Gibson’s finest 12 year
A peach is more than a truffle.
Truffles only grow in small batches underground in a couple small regions of the world. They are tricky to find, cultivate and they sell for up to and over 1$ per gram. They are one of the most talked about food items in a professional kitchen, other than salt. If you ever get to work with a fresh truffle, or even taste one, you will know true elegance.
The peach though… those fortunate to experience our fresh produce in the Niagara region, in peak season buying baskets of just picked, never seen the fridge, just a bit soft , peaches. So juicy ya gotta eat em over a sink. Sweet, juicy, a bit warm, and refreshing. They sell for 6$ a dozen. Its like a childlike pleasure, eating a slice of watermelon, getting juice all over your hands, and sometimes, clothes.
The truffle we treat so delicately and slice it thinner than hair. We keep truffle under lock and key, if any were to be found missing, the perp would be punishable under death. The peach though, is expendable. Small hole in it? Throw it out. But if you were to put the two beside each other and say I could only eat one? Im reaching for the peach. 50 cents a piece.
Same with whiskies. Just because we sell our imported 12 year single malt scotch for 70 dollars or more, doesn’t come close to our smooth, flavorful, local blends. gibson’s finest 12 year old sells for 28$ roughly.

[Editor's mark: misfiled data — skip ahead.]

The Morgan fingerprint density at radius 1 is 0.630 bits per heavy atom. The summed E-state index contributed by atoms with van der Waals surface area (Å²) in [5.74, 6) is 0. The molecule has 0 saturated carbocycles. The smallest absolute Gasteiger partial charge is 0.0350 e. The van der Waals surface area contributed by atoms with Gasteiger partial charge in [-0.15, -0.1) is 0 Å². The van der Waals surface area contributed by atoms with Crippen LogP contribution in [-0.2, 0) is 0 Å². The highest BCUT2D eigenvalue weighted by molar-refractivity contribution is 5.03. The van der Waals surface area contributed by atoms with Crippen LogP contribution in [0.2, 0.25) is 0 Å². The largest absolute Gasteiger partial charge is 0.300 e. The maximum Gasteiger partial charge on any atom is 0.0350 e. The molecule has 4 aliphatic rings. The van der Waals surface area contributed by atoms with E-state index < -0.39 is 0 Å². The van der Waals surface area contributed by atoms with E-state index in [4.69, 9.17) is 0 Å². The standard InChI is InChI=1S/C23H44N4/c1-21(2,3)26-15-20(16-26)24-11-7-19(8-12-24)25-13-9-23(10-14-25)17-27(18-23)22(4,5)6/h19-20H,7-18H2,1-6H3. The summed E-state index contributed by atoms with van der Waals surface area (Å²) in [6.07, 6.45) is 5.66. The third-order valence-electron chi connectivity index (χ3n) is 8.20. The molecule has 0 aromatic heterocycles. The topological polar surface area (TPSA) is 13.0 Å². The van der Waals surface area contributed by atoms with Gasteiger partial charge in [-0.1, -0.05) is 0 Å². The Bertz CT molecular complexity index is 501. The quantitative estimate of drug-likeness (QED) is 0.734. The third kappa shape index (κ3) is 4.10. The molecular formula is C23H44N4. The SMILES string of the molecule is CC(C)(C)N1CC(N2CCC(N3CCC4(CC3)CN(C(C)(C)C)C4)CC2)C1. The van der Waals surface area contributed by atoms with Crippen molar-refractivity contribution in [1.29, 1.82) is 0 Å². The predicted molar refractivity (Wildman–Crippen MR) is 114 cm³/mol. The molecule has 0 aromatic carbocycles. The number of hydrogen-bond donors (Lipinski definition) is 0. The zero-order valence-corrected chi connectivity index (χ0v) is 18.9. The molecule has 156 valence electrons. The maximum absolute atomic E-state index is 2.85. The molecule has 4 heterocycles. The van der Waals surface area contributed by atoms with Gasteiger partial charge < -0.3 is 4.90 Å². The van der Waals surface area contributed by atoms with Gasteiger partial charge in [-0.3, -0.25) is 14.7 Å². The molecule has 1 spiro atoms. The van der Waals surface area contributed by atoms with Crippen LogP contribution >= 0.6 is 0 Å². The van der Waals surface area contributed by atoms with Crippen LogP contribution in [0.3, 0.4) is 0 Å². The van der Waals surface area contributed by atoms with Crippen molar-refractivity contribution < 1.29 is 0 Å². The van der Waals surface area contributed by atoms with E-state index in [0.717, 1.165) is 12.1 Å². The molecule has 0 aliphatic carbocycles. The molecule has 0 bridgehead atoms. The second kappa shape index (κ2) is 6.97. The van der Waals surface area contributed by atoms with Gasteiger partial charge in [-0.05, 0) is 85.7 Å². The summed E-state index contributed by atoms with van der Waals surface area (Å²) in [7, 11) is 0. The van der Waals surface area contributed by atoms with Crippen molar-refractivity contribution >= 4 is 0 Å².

A squat, rotund looking keg like bottle. It’s the gibson’s look.
Right off, sawdust and clean oak, with some flowers forefront. Typical wood notes of vanilla and sweet dark sugars. It has a thick smell to it. Notes of fresh golden fruit.
Sweet then spicy, then hot. The whole ride is very creamy and thick. Burnt sugar, a good dose of oak, white pepper. fruity, like unaged grappa, suggestion of grape skins. Woody with fresh matchsticks. Classic creamy corn with a loud shout of rye spices. Cloves and cinnamon sit on the palate, before, during and after the pepper wears off.
This is one of the staples of old school Canadian whisky. When I think of Canadian whisky, this is the one I settle on. It doesn’t have crazy anejo or Jamaican rum barrel finishing, its just plain old good corn and rye whisky(a little barley of course), crafted and blended using first fill bourbon barrels and sometimes new oak. No surprises, just good stuff.
Gibsons line of whisky is short, but accommodating, selling all size bottles and spanning from great mixer(sterling) to canada’s best sipper(18 rare).
good sipper, great mixer. all around solid.